A charter success story, dreaming of a sequel
First of four stories on how families could be affected by charter school expansion. For other entries in the series, click here.
Alorah Miles likes math the best.
In math, each lesson stacks on top of the last one like blocks, the 9-year-old explained. You can’t learn to multiply if you don’t know how to add. And if you don’t learn what you should in fourth grade, you won’t be ready for fifth.
Readiness for fifth grade and everything that follows is one of the reasons Alorah’s mother, Janelle Smith, has tried year after year to get the fourth-grader into a charter school like the one Smith, 30, attended as a teenager.
Instead, like thousands of children in Boston and beyond, Alorah has been mired on the long waiting lists that are one clear consequence of the state’s restrictions on new charter schools.
The campaign around Question 2 on the statewide ballot this fall, which would lift the cap on new charter schools, has drawn millions in spending and sparked a war of words between teachers unions and the schools’ corporate backers. The unions say that the charters siphon away money from traditional schools, making them weaker, while charter school supporters argue that students — particularly low-income students in underperforming schools — benefit from the options charter schools provide.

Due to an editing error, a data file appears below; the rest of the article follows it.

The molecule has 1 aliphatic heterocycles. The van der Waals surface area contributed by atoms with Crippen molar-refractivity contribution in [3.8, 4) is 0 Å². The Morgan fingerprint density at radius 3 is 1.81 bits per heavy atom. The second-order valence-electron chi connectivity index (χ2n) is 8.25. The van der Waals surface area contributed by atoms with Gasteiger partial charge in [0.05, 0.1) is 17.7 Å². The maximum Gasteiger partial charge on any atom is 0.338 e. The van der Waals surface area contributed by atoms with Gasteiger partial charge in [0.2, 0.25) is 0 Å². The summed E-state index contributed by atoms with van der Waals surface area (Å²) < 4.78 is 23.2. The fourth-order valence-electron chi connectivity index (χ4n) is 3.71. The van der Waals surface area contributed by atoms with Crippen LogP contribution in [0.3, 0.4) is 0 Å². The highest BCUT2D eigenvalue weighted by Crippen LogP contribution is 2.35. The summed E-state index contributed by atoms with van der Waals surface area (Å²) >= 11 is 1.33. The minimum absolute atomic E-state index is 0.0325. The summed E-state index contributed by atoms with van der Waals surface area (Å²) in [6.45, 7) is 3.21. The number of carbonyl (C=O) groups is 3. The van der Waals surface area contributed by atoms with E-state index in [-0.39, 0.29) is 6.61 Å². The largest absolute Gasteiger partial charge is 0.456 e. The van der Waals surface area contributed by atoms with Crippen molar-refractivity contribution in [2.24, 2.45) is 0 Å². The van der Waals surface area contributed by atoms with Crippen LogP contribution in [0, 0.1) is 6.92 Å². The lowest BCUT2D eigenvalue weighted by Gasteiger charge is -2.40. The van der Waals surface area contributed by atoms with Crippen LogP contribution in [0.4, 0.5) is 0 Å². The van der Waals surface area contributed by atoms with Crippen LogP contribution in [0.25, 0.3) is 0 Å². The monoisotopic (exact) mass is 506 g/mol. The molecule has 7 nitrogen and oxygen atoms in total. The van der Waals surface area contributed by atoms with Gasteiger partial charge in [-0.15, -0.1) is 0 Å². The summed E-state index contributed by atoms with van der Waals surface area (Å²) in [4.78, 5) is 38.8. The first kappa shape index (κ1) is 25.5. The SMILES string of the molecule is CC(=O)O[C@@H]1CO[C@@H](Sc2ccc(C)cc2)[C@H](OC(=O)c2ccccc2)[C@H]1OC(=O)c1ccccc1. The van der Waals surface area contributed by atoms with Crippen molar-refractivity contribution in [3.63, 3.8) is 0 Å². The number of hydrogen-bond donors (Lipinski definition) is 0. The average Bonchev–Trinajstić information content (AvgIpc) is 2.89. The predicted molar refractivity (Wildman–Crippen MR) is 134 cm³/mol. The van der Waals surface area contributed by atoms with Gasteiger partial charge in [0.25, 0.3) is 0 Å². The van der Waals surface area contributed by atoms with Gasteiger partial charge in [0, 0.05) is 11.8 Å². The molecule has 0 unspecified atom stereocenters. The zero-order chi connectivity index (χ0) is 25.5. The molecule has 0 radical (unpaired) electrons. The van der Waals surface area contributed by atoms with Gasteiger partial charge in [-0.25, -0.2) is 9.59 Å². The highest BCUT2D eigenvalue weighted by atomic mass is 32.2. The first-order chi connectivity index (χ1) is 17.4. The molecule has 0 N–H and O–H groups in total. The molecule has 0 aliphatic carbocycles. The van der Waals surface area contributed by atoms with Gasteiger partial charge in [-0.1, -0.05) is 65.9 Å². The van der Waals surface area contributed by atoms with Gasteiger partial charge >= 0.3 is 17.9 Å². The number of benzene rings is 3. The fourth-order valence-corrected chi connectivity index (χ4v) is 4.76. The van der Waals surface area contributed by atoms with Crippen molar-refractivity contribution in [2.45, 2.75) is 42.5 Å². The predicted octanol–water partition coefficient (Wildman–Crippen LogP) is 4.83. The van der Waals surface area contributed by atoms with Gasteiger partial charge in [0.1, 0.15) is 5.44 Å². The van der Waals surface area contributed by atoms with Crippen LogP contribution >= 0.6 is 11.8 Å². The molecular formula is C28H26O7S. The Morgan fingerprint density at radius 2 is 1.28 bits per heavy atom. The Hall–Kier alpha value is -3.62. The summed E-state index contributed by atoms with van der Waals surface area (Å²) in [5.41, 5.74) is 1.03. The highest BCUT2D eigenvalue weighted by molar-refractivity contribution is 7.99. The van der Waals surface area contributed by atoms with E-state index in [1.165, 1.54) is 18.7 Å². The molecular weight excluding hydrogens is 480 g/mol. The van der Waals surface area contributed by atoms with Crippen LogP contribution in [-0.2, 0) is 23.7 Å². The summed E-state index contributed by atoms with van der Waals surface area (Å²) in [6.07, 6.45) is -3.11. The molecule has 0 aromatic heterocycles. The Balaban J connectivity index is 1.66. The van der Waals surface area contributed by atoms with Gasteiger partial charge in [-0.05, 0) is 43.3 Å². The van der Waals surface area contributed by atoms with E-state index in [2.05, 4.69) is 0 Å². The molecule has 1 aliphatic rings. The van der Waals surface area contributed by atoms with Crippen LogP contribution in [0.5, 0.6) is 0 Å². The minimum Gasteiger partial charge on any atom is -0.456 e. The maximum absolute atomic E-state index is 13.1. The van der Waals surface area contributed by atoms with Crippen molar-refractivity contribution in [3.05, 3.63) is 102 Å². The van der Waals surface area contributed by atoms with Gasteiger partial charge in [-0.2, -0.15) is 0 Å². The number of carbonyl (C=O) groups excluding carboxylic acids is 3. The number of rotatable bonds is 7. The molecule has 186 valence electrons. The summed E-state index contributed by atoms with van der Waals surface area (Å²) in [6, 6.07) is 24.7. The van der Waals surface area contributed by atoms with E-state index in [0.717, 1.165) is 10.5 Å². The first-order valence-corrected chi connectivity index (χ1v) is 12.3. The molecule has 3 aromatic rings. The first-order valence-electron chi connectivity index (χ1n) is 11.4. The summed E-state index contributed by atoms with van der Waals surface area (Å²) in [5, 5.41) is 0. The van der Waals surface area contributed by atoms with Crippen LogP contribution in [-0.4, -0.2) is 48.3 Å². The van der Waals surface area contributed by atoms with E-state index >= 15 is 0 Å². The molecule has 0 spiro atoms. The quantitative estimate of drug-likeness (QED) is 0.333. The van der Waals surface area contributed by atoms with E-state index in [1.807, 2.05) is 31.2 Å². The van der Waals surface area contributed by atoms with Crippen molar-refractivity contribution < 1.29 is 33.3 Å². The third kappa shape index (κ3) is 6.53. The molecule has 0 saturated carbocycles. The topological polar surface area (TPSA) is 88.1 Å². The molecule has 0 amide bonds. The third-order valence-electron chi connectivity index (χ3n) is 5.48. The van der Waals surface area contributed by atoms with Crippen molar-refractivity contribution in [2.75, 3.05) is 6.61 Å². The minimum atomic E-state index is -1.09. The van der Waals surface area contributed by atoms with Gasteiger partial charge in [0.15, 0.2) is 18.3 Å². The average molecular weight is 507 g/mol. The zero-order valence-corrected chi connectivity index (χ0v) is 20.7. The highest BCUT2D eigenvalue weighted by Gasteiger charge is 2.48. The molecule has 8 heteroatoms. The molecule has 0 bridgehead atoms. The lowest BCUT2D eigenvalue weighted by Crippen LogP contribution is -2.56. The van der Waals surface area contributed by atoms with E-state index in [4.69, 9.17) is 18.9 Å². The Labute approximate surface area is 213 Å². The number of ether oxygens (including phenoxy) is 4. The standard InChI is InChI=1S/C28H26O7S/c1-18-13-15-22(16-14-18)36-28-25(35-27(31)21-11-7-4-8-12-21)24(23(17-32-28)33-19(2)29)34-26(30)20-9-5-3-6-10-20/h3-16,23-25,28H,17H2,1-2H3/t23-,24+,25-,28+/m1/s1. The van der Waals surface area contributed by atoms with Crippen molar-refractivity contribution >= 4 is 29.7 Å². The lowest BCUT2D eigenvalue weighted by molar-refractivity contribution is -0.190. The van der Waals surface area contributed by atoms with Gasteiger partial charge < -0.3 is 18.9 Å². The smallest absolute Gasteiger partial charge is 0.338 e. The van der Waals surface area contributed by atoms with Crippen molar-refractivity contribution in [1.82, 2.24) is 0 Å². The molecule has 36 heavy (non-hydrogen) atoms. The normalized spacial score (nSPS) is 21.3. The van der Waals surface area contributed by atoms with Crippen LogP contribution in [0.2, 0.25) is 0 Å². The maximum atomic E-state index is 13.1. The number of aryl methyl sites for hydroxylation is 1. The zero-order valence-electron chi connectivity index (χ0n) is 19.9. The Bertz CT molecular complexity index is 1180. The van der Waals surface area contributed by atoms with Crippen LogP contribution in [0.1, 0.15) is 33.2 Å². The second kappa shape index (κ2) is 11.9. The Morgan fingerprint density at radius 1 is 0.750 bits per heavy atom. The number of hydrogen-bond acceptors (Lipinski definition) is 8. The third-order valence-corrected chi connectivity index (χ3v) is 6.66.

But at the heart of the debate are Massachusetts parents and families who, regardless of where they stand on the question, want a better education for their children.
In Smith’s view, lifting the cap would allow more children access to schools like the highly regarded Brooke schools where Alorah is on the waiting list — or MATCH charter school, where Smith was part of the first graduating class more than a decade ago.
A rigorous high school education at MATCH prepared Smith for college and for a lifetime of rewarding work. But transitioning into high school was a challenge, and Smith recalled that her own middle school education at John W. McCormack school in Dorchester had her working twice as hard just to catch up.